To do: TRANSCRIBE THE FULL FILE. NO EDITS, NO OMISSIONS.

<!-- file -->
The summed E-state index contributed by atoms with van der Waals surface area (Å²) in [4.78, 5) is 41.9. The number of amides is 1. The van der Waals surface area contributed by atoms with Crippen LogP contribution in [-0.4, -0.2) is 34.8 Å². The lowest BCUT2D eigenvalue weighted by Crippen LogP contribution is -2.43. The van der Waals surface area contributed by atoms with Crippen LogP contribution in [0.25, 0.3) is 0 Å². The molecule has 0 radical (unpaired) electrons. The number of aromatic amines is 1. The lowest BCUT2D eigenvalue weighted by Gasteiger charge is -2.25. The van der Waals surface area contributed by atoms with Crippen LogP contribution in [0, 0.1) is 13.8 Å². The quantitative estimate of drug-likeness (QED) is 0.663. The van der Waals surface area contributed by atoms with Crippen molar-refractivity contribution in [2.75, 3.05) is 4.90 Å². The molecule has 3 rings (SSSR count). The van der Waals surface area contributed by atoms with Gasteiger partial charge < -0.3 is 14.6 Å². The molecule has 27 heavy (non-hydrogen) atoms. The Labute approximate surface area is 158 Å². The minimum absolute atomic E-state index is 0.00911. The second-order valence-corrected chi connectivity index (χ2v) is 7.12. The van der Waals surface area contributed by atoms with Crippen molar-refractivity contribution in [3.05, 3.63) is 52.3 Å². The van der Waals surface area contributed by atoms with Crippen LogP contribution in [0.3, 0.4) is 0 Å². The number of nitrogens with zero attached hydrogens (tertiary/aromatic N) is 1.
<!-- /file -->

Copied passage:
The summed E-state index contributed by atoms with van der Waals surface area (Å²) in [4.78, 5) is 41.9. The number of amides is 1. The van der Waals surface area contributed by atoms with Crippen LogP contribution in [-0.4, -0.2) is 34.8 Å². The lowest BCUT2D eigenvalue weighted by Crippen LogP contribution is -2.43. The van der Waals surface area contributed by atoms with Crippen LogP contribution in [0.25, 0.3) is 0 Å². The molecule has 0 radical (unpaired) electrons. The number of aromatic amines is 1. The lowest BCUT2D eigenvalue weighted by Gasteiger charge is -2.25. The van der Waals surface area contributed by atoms with Crippen LogP contribution in [0, 0.1) is 13.8 Å². The quantitative estimate of drug-likeness (QED) is 0.663. The van der Waals surface area contributed by atoms with Crippen molar-refractivity contribution in [2.75, 3.05) is 4.90 Å². The molecule has 3 rings (SSSR count). The van der Waals surface area contributed by atoms with Gasteiger partial charge < -0.3 is 14.6 Å². The molecule has 27 heavy (non-hydrogen) atoms. The Labute approximate surface area is 158 Å². The minimum absolute atomic E-state index is 0.00911. The second-order valence-corrected chi connectivity index (χ2v) is 7.12. The van der Waals surface area contributed by atoms with Crippen molar-refractivity contribution in [3.05, 3.63) is 52.3 Å². The van der Waals surface area contributed by atoms with Crippen LogP contribution in [0.3, 0.4) is 0 Å². The number of nitrogens with zero attached hydrogens (tertiary/aromatic N) is 1.